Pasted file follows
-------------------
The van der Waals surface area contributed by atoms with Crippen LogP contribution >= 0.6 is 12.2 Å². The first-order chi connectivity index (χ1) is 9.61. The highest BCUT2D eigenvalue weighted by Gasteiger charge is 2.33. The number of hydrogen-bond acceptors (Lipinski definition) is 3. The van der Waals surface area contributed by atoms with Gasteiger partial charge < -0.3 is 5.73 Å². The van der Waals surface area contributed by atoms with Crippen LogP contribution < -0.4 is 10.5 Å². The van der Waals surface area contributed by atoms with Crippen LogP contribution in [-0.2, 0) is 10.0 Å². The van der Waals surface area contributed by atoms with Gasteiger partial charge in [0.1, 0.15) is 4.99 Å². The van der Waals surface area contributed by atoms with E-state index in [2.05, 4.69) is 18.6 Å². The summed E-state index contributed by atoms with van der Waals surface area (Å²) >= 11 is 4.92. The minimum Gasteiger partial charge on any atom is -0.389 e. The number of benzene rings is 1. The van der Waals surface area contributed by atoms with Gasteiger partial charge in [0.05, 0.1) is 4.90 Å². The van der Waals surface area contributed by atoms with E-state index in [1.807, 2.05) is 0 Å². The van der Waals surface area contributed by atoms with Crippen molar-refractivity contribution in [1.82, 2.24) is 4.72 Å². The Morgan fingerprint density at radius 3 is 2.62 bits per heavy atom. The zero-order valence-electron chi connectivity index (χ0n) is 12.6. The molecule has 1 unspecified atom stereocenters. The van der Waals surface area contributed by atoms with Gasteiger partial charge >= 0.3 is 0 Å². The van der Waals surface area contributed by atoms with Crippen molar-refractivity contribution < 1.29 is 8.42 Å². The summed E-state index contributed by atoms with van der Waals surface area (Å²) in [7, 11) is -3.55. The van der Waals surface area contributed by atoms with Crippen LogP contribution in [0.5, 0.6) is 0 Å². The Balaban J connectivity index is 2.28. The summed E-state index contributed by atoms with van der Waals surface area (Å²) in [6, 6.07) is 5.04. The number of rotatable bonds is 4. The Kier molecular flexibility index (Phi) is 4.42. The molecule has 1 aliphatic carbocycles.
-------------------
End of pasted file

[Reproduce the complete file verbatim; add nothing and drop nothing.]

The van der Waals surface area contributed by atoms with Crippen LogP contribution >= 0.6 is 12.2 Å². The first-order chi connectivity index (χ1) is 9.61. The highest BCUT2D eigenvalue weighted by Gasteiger charge is 2.33. The number of hydrogen-bond acceptors (Lipinski definition) is 3. The van der Waals surface area contributed by atoms with Gasteiger partial charge < -0.3 is 5.73 Å². The van der Waals surface area contributed by atoms with Crippen LogP contribution < -0.4 is 10.5 Å². The van der Waals surface area contributed by atoms with Crippen LogP contribution in [-0.2, 0) is 10.0 Å². The van der Waals surface area contributed by atoms with Gasteiger partial charge in [0.1, 0.15) is 4.99 Å². The van der Waals surface area contributed by atoms with E-state index in [2.05, 4.69) is 18.6 Å². The summed E-state index contributed by atoms with van der Waals surface area (Å²) >= 11 is 4.92. The minimum Gasteiger partial charge on any atom is -0.389 e. The number of benzene rings is 1. The van der Waals surface area contributed by atoms with Gasteiger partial charge in [0.05, 0.1) is 4.90 Å². The van der Waals surface area contributed by atoms with E-state index in [1.807, 2.05) is 0 Å². The van der Waals surface area contributed by atoms with Crippen molar-refractivity contribution in [1.82, 2.24) is 4.72 Å². The Morgan fingerprint density at radius 3 is 2.62 bits per heavy atom. The zero-order valence-electron chi connectivity index (χ0n) is 12.6. The molecule has 1 unspecified atom stereocenters. The van der Waals surface area contributed by atoms with Gasteiger partial charge >= 0.3 is 0 Å². The van der Waals surface area contributed by atoms with Crippen molar-refractivity contribution < 1.29 is 8.42 Å². The summed E-state index contributed by atoms with van der Waals surface area (Å²) in [7, 11) is -3.55. The van der Waals surface area contributed by atoms with Crippen LogP contribution in [0.5, 0.6) is 0 Å². The Balaban J connectivity index is 2.28. The summed E-state index contributed by atoms with van der Waals surface area (Å²) in [6, 6.07) is 5.04. The number of rotatable bonds is 4. The Kier molecular flexibility index (Phi) is 4.42. The molecule has 1 aliphatic carbocycles.